Graham Reid has his breath taken away by a discreet museum in the Netherlands.
Behind a rather ordinary door off a quiet canal-street in Amsterdam is one of the city’s most extraordinary museums, and this in a city which isn’t short of museums.
From the Rembrandt-stacked Rijksmuseum and the enormous Van Gogh collection to the ever-popular Sex Museum and one given over to tattoos (more interesting than you may think), Amsterdam seems awash with collections, displays and objects in glass cases.
But behind the door on 17th century Herengracht, an easy stroll from the central Dam area, is a museum of bags and purses. And when the displays aren’t breathtakingly beautiful they are historic, funny, puzzling or just plain odd.
The collection, assembled over three decades, was originally housed in the home of collectors Hendrikje and Heinz Ivo but rapidly outgrew the space available.
A businessman – who wishes to remain anonymous – was so impressed by what he saw that he bought the Ivos the current building for the Museum of Bags and Purses which opened in July 2007.
Last year it was voted the Best Specialist Museum in Amsterdam by the city’s Time Out magazine.
It is easy to see why. More than three floors in the beautifully preserved house are given over to literally thousands of bags, cases and purses with explanatory notes. The history of these objects is also witness to the changing times.
An alms bag from the 17th century bears the beaded inscription “remember the pore 1630” . When railway travel became popular, luggage bags needed to be more sturdy (leather and crocodile skin became popular) and with flat bottoms. In the 20th century, new times offered new materials, such as plastics, mesh and steel beads.
In addition to big bang contemporary names such as Gucci, Chanel, Dolce & Gabbana, Louis Vuitton, Alexander McQueen, Issey Miyake and Stella McCartney (weighing in with an ugly affair), the older bags and styles are impressive and often leave you shaking your head in wonderment.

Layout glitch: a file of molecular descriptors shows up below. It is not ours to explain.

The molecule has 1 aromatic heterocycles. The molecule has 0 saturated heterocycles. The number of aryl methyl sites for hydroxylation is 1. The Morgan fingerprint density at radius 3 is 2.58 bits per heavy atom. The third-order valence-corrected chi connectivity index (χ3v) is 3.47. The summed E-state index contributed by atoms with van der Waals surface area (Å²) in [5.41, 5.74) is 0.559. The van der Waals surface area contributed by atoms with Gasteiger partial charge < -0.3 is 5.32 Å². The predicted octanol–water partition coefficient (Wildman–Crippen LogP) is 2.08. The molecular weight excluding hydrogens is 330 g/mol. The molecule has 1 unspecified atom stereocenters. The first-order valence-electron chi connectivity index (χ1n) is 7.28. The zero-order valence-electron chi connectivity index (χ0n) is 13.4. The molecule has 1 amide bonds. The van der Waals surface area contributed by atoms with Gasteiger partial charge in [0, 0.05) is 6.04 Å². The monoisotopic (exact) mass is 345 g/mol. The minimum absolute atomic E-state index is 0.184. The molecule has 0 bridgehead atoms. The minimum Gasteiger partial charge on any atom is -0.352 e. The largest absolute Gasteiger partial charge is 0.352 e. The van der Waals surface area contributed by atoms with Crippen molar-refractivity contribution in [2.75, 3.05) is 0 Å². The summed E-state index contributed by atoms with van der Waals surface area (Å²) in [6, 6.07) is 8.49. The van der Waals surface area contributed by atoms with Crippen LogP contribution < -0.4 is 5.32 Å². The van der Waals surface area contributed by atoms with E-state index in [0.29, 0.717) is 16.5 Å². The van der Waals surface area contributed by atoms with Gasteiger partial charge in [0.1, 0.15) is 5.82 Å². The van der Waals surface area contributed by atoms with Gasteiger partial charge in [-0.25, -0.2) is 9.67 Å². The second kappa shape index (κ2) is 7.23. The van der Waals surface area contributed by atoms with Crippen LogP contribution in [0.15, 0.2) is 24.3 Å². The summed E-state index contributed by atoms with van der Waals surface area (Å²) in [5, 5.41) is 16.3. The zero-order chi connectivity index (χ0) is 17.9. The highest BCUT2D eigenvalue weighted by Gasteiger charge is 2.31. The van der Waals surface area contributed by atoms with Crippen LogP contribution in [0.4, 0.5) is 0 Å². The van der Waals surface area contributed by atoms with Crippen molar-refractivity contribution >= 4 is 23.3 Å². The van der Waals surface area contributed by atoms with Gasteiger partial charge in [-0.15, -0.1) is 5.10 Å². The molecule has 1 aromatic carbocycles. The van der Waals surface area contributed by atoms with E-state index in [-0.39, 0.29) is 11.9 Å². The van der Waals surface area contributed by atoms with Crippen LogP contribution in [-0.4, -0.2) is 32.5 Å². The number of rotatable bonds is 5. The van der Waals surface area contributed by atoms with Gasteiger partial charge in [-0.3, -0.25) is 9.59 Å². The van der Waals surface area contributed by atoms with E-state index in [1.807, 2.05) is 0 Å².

In the centuries before clothing had pockets, bags and purses were necessary to carry money, Bibles, alms and holy relics. And so we see old leather and cloth pouches which would hang from a belt or girdle, and a silk embroidered purse from Scotland around 1745 which belonged to Bonnie Prince Charlie.
The embroidery on the 17th and 18th century items is impossibly delicate, there are fragile limoges boxes and chatelaines (decorative carrying chains which went out of fashion in the 20th century and were replaced by handbags), letter cases (one unfolding like complex origami) and colourfully beaded beaded bags with exotic Chinese scenes.
There is an unfinished beaded bag from the Netherlands made by using with five needles simultaneously, a tobacco pouch from the early 19th century with a scenes from Robinson Crusoe and bags of fine lace.
The embarrassing truth however is my wife and I were seduced by the most politically incorrect items in the collection: the beautifully crafted bags of tortoiseshell and ivory.
A 19th century spectacle case of steel, mother of pearl, snakeskin, tortoise shell and engraved ivory had us gasping with admiration. This was something to display rather than use, a real objet d’art.
Equally so, the gorgeous, geometric art deco designs and the bizarre cases or unusual bags in shape of clocks, fish and cars. One bag from the 1980s was also a functioning telephone, and Schiaparelli designed a long travelling bag in the shape of the liner Normandie for its maiden voyage in 1935. It is as stylish as it is extraordinary.
The diverse Ivos collection – more than 4000 bags, cases, pouches and purses, described as “an ode to all the women in this world” by Hendrikje – includes luxurious gifts from Imelda Marcos and Bottega Veneta, the purse Madonna carried to the premier of Evita, and polished wooden school bags to be hung on hooks in hallways.
There are bags of ostrich, horse, zebra and antelope hide, one is an eviscerated armadillo, and others are made from the skin of Nile perch, stingrays and toads. As awful as that sounds – yes, it is awful and wrong – the bags are sinfully beautiful. Many were donated to the museum, although it also has an active acquisition programme.
In a video Heinz says simply, “It began with one bag and…”
A French fashion magazine in the 19th century once wrote, “A woman can leave her husband but never her bag”.
Behind that ordinary door in central Amsterdam, the elegant, must-see Museum of Bags and Purses offers hundreds of must-haves – many probably much more attractive to have on the arm than a husband.
Getting there: Cathay Pacific operates up to two flights a day from Auckland to London, and a daily flight from Auckland to Amsterdam, (all via Hong Kong).
Out of the bag: The Tassenmuseum Hendrikje, Museum of Bags and Purses is at Herengracht 573, Amsterdam.
By Graham Reid
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